Friday, January 28, 2011

Snagging a Coveted (Second Row) Seat at the Paris Haute Couture

Ever since the couture shows turned into a media frenzy, most Middle Eastern clients have avoided attending them all together in favor of private viewings at the couture houses. While more regular customers increasingly chose to view the collections online, before having the house fly over a seamstress for the pre-requisite fittings.

Despite this, a new generation of Arab clients are increasingly attending the runway presentations for much the same reason as everyone else: to experience the sheer spectacle of an haute couture show. Although most of these clients are typically offered a front row seat, they will gladly give up their place in exchange for a spot in the second (or even third row), insuring they maintain their privacy while taking in the show.

The PR personnel and Directrices of the couture houses have taken note of the trend. So much so, that the seating charts at the shows are now divided down the middle. On one side of the room is the “press section,” where celebrities and editors are lined up, to insure that the paparazzi’s attention is turned away from publicity shy clients.

Couture client Daniele Steel attending a Christian Lacroix Haute Couture show in 2003 with her daughters Victoria, Samantha, Vanessa and Beatrice. Seated behind them to the right (in a green suit) is the well known Iraqi London-based couture client Nada Kirdar.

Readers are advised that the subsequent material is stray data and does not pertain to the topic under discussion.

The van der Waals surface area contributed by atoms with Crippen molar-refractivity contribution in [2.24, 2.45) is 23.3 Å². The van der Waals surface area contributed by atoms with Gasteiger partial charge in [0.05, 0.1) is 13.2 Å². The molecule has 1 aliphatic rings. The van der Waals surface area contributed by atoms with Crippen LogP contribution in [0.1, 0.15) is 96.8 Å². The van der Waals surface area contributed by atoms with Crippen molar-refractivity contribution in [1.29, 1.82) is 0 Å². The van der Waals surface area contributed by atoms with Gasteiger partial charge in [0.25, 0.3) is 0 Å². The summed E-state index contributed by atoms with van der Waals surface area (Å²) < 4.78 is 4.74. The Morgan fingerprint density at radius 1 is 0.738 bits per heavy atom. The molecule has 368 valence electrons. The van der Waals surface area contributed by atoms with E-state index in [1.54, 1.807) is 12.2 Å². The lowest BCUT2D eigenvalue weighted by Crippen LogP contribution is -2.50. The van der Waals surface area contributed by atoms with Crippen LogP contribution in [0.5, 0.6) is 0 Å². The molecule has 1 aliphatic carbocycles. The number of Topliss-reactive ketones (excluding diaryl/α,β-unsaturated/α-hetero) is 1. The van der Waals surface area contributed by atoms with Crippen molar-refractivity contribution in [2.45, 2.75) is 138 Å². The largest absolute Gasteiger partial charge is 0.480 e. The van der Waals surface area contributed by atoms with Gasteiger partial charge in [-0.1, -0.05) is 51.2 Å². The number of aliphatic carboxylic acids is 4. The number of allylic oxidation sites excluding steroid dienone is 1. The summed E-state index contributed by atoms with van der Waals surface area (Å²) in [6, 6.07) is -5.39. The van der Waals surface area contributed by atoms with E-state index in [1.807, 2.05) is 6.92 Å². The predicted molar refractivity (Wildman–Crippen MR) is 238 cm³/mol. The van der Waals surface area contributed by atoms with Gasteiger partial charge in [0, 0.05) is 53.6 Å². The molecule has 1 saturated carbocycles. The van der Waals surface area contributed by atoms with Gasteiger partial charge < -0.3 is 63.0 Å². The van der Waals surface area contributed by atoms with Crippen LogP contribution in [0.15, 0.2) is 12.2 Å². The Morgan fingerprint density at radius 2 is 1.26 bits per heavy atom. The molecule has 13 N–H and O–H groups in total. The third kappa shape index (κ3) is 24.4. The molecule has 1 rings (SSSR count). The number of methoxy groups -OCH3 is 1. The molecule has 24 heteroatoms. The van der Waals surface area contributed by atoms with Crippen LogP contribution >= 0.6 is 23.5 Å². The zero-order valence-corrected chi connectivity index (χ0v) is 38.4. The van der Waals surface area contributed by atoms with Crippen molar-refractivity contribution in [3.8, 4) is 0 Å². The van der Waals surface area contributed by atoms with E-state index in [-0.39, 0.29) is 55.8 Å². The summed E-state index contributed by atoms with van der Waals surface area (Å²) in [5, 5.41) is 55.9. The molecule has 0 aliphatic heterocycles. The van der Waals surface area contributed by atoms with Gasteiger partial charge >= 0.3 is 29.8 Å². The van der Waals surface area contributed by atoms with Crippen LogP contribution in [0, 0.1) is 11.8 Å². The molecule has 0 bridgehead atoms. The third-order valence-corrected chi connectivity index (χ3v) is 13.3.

Today, American clients form a tiny fraction of couture’s regular customers, which includes a large number of young clients from the Middle East and Russia. The American line up at the Chanel couture show included from left: Dede Wilsey, Daniele Steel, Marie-Josée Kravis and Susan Casden.

Couture shows of past: An intimate presentation at Christian Dior, 1950’s

Dior’s couture salon, located on the second floor of its Avenue Montaigne head quarters. Most of couture’s regular clients from the Middle East, who still make the trip to Paris, head straight for the couture house’s private salon, where they can examine each piece up close and make their orders.

Typically, the couture salon is located on the second floor of a couture house and is off limits to the general public. Despite this, it is an informal atmosphere where clients can interact with the directrice and sales person. The clothes are usually hung on racks, with an in-house mannequin available to model a dress upon request.

The Givenchy and Gaultier Paris couture salons.

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